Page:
Saturday, April 14, 2012

Brand Me

My publisher said one thing I could focus on was building my brand. This caught me by surprise because I wasn't aware I had one. Brands in my world are for things like soup, or cars. I'd like to think a writer is more like a car than soup. So I'm sitting here trying to figure out the branding thing.

And what I'm coming to realize is that branding really isn't completely about the writer.  It's really about the reader. When a reader encounters one of my stories, what can they expect?

Like most writers, I hope my writing is distinctive, that there's something about it that sets my stories apart from those of other writers. Maybe the kind of something that will bring them back looking for more. For example, I write a fairly deep kind of fantasy, with layers of world-building. Not all of my worlds are completely invented (I just wrote a story set in modern day Bolivia) but most are, and there is always a fantasy element involved. I'm enamored with the exotic, and want to take my readers on a journey into different worlds. My characters may be gay or straight, young or older, but they are going to connect sexually in ways that will be erotic, passionate, usually monogamous and occasionally disturbing.  I like happy endings, so hand them out liberally.

And that's me in a nutshell.  If you read one of my stories, that's what you get.  If I'm right.

But what if I'm wrong?  What if readers are coming to my stories for something else?  How would I know?

So I'm still figuring out the branding thing.  Maybe once I figure out what my brand actually is, I can figure out how to build it.  This blog is part of that process, so bear with me.  And if you have any insights, please share. I could use the help. In the meantime, I have stories to write!


  1. I absolutely agree with your description of how you write. I think one of the things that kept me coming back was the depth to your writing. There is always a layer (or 2 or 3) beneath what is actually happening. The descriptions you give us paint a picture and makes us feel that the place and the people are real. You give your stories such life... and it causes the reader to connect with them in a very profound way. You are very effective in weaving the love and passion into the sex scenes, and then weaving those scenes meaningfully into the rest of the story. I appreciate that there's always something more going on other than just sex. To me, the sex in the story is the icing on the cake-- not the cake itself. I want to see the drama and the story unfold... and see how the characters personal lives are affected by everything else going on (or how everything going on is influenced by their personal lives). The build-up between the characters is what makes ALL of the scenes so explosive!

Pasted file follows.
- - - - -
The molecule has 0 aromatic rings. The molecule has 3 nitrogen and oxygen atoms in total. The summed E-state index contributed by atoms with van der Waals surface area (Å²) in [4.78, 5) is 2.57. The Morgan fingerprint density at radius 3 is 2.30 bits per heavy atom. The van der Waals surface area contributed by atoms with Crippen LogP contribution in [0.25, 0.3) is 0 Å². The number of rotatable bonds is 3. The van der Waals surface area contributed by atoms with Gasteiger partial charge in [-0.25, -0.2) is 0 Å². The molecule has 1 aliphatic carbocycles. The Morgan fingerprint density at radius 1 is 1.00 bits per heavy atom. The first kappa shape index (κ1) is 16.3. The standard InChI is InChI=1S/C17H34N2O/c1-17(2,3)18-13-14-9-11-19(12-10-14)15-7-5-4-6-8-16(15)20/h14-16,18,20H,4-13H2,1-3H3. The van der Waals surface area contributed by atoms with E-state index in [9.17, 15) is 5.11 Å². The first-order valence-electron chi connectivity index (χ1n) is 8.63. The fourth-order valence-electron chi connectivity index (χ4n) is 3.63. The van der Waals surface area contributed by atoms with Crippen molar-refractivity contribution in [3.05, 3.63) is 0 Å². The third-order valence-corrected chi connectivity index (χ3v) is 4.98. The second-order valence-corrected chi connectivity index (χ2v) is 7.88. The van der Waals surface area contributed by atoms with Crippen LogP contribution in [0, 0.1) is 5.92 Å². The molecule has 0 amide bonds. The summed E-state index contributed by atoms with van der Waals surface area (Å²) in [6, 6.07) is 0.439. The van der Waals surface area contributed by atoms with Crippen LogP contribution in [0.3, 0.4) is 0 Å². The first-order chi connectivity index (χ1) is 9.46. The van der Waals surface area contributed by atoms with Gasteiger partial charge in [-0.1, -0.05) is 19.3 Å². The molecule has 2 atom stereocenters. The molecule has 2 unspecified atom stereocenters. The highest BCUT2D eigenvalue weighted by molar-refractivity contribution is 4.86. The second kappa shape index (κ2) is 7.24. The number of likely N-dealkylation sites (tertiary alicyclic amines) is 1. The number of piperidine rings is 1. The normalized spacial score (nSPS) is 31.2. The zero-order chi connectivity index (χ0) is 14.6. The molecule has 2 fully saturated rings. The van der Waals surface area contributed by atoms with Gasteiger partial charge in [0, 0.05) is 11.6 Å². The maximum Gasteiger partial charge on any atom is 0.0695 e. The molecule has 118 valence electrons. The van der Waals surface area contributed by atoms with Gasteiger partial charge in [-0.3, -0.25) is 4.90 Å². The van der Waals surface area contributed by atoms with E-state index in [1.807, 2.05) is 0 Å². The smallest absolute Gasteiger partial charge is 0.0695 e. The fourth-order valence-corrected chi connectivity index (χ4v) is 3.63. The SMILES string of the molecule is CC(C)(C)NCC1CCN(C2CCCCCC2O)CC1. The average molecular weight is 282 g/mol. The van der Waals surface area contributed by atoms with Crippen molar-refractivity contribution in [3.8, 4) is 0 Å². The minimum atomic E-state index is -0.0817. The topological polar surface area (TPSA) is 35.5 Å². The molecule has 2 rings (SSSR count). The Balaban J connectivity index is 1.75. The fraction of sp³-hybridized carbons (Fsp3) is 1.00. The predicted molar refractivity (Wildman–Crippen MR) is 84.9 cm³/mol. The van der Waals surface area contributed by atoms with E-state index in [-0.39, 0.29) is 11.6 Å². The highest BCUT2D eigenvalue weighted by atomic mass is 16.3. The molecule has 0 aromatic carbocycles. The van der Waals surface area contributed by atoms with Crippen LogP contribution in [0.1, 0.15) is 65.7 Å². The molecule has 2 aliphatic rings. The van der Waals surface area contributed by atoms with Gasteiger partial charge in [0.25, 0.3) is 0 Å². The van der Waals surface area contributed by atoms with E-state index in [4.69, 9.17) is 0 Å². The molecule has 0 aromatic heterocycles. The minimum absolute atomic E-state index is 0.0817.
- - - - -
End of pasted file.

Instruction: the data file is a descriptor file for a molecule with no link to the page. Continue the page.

The last comment I wanted to make was about the settings themselves. The setting is as important as the characters or the plot of the story. And you do a wonderful (seriously... wonderful) job of paining a picture that shows us these wonderful worlds that you have created. With the exception of Moon Blood and Salt Flowers, the only stories I've read have been set in a fantasy world. But whether you're writing about a fictional setting or a real one, the level of description takes us to that place. And most of all, make us want to visit these places. Oh how I wish Uttor was a real place and I could see it just once, lol!

    Good luck figuring out you brand. I think you've got a pretty good handle on yourself as a writer! I just had to comment and let you know that I agree with your assessment :-)

    1. This the most commentary I've ever received about how my writing is viewed by a reader. Thank you! A writer can do all kinds of between the lines analysis of reader responses in order to figure out if something worked, but it's still guesswork. :) I can chew my lip raw worrying that readers won't "get" that Julissa simply isn't a cunning, smart-mouthed, kick-ass kind of girl, or that what Endre feels for Melkor is one part admiration and two parts raw sexual attraction, or that both characters behave consistently with their upbringing.

      And I love settings! They serve as an added character in my stories, the kind of character that's there in every scene, providing motive and mood, and supporting the stars of the show. Setting is the ultimate silent partner. :D

    2. Heh! I misnamed my own character! Endre loves Arshad!

  2. I agree with the above comment. I think I'd know your style just about anywhere, lol. The way you build worlds amazes me. And it comes across so well; your stories have such depth and feelings.

    I'd say you have a good idea what your brand is!


    1. Well, I definitely know what I'm trying to do with my writing... so it's sure good to hear that I'm succeeding! Dreamspinner suggests its authors write two contemporary romances to each "other" kind, but I'm not even sure I can write contemporary. I mean, of course I CAN write it, but it's completely different from who I actually am as a writer. Confusing. :/